Clearing Our Heads Over Alcohol
“Alcohol is the only psychoactive and dependence-producing substance that exerts a significant impact on global population health that is not controlled at the international level by legally binding regulatory instruments”. This statement formed part of the preamble of a draft Action Plan for implementing the WHO Global Strategy to Reduce the Harmful Use of Alcohol, which was recommended at the recent WHO Executive Board meeting for adoption at the next World Health Assembly.
As a reminder of the consequences, alcohol use was the seventh leading risk factor for both death and disability-adjusted life-years (DALYs) in 2016, according to the Global Burden of Disease (GBD) study, accounting for 6.8% of age-standardized male deaths and 2.2% of age-standardized female deaths. Among the population aged 15–49 years, it was the leading risk factor globally, leading to 12.2% of male deaths and 3.8% of female deaths. These harms do not, of course, include indirect harms caused by driving under the influence of alcohol, violence, and alcohol consumption during pregnancy, nor the related social and financial effects. Notably, the GBD study concluded that “consuming zero standard drinks daily minimized the overall risk of all health loss”—a position echoed by the World Heart Federation in January.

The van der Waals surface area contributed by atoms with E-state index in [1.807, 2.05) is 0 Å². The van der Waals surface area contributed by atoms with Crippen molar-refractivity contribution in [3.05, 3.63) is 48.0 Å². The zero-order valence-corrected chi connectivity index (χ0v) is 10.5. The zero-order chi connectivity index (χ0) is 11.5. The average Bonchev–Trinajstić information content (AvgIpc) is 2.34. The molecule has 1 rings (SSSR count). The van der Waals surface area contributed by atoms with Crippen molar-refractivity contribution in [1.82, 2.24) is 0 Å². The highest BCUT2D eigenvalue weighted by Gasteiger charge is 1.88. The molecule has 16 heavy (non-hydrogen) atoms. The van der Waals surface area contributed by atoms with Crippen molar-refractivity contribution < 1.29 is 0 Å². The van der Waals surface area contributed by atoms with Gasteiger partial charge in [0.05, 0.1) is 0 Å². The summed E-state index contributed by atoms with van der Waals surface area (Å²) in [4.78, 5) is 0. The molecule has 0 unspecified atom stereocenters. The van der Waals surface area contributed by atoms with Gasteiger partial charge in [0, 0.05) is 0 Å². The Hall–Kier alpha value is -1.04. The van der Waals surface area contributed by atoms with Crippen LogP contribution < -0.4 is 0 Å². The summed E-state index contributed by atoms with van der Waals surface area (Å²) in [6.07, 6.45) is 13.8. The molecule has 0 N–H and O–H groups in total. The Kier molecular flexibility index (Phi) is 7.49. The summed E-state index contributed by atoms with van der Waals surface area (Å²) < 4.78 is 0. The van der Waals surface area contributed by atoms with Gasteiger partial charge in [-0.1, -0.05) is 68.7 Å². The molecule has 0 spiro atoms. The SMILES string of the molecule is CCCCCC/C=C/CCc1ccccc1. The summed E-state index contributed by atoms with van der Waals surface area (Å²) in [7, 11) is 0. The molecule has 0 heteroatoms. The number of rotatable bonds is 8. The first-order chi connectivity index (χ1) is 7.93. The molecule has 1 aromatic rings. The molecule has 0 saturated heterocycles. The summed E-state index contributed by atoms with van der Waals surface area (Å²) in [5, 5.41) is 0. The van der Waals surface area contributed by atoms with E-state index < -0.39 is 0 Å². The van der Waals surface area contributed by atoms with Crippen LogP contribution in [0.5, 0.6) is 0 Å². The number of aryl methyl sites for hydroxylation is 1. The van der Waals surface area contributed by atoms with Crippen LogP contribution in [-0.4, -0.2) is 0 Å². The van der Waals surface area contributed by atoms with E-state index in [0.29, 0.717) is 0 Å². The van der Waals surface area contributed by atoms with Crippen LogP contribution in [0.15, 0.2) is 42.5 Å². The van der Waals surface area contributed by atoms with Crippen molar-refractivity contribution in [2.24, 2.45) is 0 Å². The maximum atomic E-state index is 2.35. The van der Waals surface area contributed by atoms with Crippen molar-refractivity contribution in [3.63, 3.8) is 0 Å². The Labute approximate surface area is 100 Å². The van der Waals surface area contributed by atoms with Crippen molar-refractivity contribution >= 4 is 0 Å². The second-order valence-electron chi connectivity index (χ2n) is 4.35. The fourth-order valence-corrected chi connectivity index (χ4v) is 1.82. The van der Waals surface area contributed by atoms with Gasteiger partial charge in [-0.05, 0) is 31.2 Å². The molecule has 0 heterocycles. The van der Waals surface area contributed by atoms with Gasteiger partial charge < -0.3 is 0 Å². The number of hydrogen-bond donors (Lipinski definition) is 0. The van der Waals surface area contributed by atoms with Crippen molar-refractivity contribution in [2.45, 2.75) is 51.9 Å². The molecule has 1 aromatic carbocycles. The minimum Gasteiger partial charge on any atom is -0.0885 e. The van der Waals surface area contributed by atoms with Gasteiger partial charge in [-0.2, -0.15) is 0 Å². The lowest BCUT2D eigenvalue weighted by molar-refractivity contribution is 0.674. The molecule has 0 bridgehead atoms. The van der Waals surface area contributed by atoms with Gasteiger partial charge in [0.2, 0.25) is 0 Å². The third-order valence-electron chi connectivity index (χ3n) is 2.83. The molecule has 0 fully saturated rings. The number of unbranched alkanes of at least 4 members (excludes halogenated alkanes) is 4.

The draft Action Plan approved at the 150th WHO Executive Board session in January was drawn up in light of the limited policy traction seen, particularly in low-income and middle-income countries, since the Global Strategy to Reduce the Harmful Use of Alcohol was endorsed in 2010. One of the key barriers, according to the Action Plan preamble, is industry interference in alcohol policy development and implementation and governments’ reluctance to resist it, whether from weak leadership or competing interests.
Ironically, the Action Plan itself seems to have been subject to such interference, according to a report from the Centre for Alcohol Policy Research at La Trobe University, Melbourne, Australia. The report’s authors examined submissions to WHO’s online consultation on the draft Action Plan in 2020, finding that 60 (24%) of 251 submissions were from alcohol industry actors.
An analysis of before-and-after versions of the draft Action Plan by the Foundation for Alcohol Research and Education showed that one of the global targets had been changed from a reduction in per capita alcohol consumption to a reduction in the “harmful use of alcohol”, and that reference to “self-regulation” by industry had been inserted.
Pepita Barlow and colleagues analyzed statements made at key World Trade Organization committee meetings regarding alcohol warning labels between 2010 and 2019 and found that more than half of such statements echoed stances put forward elsewhere by the alcohol industry, despite only 3% being clearly identified as such.
As long as the status of alcohol consumption as an enjoyable and even beneficial recreation remains, not least via the multitude of advertising outlets globally, the alcohol industry will be free to exert its nefarious influence while policymakers turn a blind eye. The evidence for alcohol’s harms, and the efforts of industry to obscure it, have never been clearer. The Action Plan should be endorsed in full and swiftly followed by preparations for a Framework Convention.